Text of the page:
The European Union has published its long-awaited budget, which will see spending on the Common Agricultural Policy (CAP) frozen for the next seven years and make 30% of direct support conditional on ‘greening’.
The report (Multi-annual Financial Framework) stated that farmers must engage in environmentally supportive practices, which will be defined in legislation and will be verifiable.
It also promised convergence of payment, adjusting progressively the levels of direct support per hectare. Member states with direct payments below 90% of the average will close one-third of the gap between their current level and this level.
Rural development funds will be reviewed and better targeted to ensure fairer treatment of farmers performing the same activities, while proposals will be made to permit flexibility between the two pillars.
The level of direct payments will also be capped by limiting the basic layer of direct income support that large agricultural holding may receive.
Although the EU has increased its budget by 5% for the period 2014-2020, the current CAP level will stay at €371.7bn, shrinking the total proportion spent on agriculture by over 3%, to 36.2%.
The Commission has allocated €281.8bn for pillar I payments (direct payments and market support) with €89.9bn allocated for rural development, the environment and innovation.
A further €15.2bn of spending was announced, which includes €4.5bn for research and innovation on food security, the bio-economy and sustainable agriculture, €2.2bn for food safety and €2.5bn for food support.
A new reserve of €3.5bn will be created for crises in the agriculture sector, and up to €2.5bn used to extend the scope of the European Globalisation Fund, which acts as compensation for negative impacts of global trade agreements.
The report said that the changes propose are “designed to lead to a fairer and more equitable system of support across the EU, linking agriculture and environment policy in the sustainable stewardship of the countryside and ensuring that agriculture continues to contribute to a vibrant rural economy”.
“This is a good result for the future CAP in today’s economic climate,” said Agriculture Commissioner Dacian Ciolos, commenting on the MFF proposal adopted by the Commission. “It is a budget that will enable us to carry out a major reform of the CAP,” he added.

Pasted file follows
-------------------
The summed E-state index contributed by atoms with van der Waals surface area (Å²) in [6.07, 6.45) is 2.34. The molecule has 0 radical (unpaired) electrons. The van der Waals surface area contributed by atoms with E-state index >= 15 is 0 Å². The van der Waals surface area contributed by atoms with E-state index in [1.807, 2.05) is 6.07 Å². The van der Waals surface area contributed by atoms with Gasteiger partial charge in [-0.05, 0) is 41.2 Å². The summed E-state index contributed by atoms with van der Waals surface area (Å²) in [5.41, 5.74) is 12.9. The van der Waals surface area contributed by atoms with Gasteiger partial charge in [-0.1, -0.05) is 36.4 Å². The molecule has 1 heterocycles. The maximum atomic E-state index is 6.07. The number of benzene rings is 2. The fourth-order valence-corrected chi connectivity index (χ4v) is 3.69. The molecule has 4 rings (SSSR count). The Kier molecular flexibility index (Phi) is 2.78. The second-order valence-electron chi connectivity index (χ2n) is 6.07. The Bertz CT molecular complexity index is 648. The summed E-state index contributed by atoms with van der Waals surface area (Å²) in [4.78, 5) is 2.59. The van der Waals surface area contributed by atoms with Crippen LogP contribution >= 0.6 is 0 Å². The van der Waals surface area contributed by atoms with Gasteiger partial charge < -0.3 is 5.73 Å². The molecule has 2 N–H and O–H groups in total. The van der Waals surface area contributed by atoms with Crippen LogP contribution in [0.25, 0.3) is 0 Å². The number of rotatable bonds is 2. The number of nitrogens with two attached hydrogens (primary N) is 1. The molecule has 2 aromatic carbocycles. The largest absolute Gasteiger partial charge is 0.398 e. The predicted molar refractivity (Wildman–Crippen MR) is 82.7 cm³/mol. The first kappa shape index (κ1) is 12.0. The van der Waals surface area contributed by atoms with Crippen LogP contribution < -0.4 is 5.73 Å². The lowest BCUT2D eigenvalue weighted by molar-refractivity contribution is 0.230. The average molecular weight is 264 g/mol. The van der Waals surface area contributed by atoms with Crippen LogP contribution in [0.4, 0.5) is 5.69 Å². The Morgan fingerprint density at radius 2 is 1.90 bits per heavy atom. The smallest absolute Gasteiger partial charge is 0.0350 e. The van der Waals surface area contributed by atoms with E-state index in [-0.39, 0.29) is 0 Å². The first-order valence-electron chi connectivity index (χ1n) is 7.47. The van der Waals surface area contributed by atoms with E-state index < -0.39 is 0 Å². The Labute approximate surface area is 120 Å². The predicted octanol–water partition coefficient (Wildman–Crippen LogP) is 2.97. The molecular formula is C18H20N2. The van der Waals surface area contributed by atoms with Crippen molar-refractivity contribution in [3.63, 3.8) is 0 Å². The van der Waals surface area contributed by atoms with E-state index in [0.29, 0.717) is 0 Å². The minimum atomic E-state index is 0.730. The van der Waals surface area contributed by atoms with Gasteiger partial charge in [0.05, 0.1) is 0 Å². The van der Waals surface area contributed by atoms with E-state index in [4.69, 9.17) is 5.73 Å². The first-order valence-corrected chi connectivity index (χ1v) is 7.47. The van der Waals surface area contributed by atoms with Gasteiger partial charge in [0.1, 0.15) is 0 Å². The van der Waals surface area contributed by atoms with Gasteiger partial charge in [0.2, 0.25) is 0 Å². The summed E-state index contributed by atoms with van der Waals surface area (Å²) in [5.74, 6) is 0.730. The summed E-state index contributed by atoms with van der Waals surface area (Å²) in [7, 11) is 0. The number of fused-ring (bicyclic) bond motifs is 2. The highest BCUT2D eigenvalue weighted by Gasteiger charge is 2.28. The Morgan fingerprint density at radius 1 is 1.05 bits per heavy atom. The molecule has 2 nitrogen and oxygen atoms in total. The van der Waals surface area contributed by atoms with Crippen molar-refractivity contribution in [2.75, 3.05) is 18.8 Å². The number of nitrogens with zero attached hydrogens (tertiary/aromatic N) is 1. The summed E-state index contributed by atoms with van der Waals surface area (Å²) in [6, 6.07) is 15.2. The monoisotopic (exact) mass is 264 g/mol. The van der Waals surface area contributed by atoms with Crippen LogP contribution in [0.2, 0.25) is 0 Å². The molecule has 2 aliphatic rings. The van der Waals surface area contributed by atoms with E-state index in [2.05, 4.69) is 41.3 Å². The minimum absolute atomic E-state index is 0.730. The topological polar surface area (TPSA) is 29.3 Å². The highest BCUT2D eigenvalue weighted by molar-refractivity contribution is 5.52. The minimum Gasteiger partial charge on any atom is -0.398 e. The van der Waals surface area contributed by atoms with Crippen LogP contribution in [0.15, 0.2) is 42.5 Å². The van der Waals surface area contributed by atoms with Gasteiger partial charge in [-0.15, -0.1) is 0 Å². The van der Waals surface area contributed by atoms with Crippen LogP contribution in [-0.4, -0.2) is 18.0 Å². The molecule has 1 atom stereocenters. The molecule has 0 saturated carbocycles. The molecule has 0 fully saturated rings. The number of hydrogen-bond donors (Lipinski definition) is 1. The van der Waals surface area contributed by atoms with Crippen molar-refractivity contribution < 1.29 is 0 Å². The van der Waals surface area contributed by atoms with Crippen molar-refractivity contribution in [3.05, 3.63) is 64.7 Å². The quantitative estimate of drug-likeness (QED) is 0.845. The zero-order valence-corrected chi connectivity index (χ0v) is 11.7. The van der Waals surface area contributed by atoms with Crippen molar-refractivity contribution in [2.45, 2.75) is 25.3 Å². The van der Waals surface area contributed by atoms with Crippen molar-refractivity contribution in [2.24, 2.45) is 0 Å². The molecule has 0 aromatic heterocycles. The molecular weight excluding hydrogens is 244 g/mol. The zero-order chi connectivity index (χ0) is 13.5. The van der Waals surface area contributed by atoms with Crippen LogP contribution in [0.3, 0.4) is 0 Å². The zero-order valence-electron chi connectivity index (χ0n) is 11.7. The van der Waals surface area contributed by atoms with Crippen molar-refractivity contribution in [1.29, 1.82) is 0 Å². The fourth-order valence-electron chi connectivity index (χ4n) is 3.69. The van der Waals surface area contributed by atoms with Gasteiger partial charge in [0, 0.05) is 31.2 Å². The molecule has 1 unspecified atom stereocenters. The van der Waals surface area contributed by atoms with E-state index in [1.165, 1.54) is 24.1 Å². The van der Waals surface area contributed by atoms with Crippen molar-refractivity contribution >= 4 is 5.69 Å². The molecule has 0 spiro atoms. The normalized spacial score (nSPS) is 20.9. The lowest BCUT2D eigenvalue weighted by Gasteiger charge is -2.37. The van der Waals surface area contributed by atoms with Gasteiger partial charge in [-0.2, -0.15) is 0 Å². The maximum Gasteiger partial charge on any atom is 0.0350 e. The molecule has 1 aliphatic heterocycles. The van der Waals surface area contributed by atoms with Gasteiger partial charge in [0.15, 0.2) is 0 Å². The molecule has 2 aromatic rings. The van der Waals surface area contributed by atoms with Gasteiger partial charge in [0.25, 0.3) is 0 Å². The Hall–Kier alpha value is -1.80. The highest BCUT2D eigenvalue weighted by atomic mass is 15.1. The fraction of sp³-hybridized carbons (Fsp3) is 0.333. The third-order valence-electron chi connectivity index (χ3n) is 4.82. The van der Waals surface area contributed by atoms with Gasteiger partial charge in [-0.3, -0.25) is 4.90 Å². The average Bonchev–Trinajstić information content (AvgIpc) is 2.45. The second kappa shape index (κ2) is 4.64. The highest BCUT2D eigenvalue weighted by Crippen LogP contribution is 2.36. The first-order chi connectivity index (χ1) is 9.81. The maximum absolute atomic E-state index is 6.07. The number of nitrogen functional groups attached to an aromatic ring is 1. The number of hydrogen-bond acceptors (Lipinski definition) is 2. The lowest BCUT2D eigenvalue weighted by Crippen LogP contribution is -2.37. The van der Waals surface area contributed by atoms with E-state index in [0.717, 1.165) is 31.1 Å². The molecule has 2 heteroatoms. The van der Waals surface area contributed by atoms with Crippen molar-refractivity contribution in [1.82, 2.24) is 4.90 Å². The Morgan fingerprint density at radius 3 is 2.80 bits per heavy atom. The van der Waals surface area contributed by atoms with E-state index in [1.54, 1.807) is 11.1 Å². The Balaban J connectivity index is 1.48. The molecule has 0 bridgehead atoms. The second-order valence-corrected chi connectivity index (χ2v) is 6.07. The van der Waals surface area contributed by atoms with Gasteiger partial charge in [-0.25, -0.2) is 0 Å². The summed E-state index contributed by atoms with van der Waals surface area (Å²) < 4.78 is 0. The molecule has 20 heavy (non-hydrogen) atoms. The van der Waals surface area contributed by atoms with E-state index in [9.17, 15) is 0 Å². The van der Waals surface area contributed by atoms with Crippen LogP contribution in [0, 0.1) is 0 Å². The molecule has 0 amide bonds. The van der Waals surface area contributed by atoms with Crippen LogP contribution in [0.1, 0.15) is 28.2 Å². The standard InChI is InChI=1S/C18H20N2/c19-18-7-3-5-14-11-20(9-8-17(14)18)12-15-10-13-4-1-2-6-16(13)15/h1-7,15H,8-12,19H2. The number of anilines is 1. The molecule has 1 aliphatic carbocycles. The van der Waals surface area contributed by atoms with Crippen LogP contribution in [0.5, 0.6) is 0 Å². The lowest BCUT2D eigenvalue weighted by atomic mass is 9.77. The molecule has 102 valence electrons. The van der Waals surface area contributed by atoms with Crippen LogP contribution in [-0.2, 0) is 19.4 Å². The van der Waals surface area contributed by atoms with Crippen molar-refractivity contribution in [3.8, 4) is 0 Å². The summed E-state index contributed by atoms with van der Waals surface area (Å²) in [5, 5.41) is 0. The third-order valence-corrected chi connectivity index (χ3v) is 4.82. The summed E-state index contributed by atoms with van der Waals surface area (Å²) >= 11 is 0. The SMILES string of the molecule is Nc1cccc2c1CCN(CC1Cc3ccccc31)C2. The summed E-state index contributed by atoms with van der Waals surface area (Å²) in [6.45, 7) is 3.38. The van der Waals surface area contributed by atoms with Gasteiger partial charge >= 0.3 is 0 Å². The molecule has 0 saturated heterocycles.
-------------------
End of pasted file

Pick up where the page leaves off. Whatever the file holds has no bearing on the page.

“This document already outlines certain aspects of the reform, such as ‘greening’, upper limits, farmers engaged in agricultural activity, fairer allocation of payments, a scheme for small-scale farmers and a results-based rural development program.”
Freezing agricultural spending at 2013 levels until 2020 was reached after strong resistance to reduce costs and fund new EU priorities such as climate change. Britain, Sweden and others had called for deep cuts to CAP budget after 2013, but a majority of EU governments led by France wanted farm spending to remain at least stable after the policy is reformed in 2014.
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A new reserve of €3.5bn will be created for crises in the agriculture sector, and up to €2.5bn used to extend the scope of the European Globalisation Fund, which acts as compensation for negative impacts of global trade agreements.Jul 01st, 2011 - 03:53 pm 0
I read this as the signal to Mercosur that the EU is ready to conclude business.
The negative impact on the livestock farmers of the EU will be borne by taxing the EU population to the tune of 3.5 billion Euros in order that the Mercosur trade agreement can come about.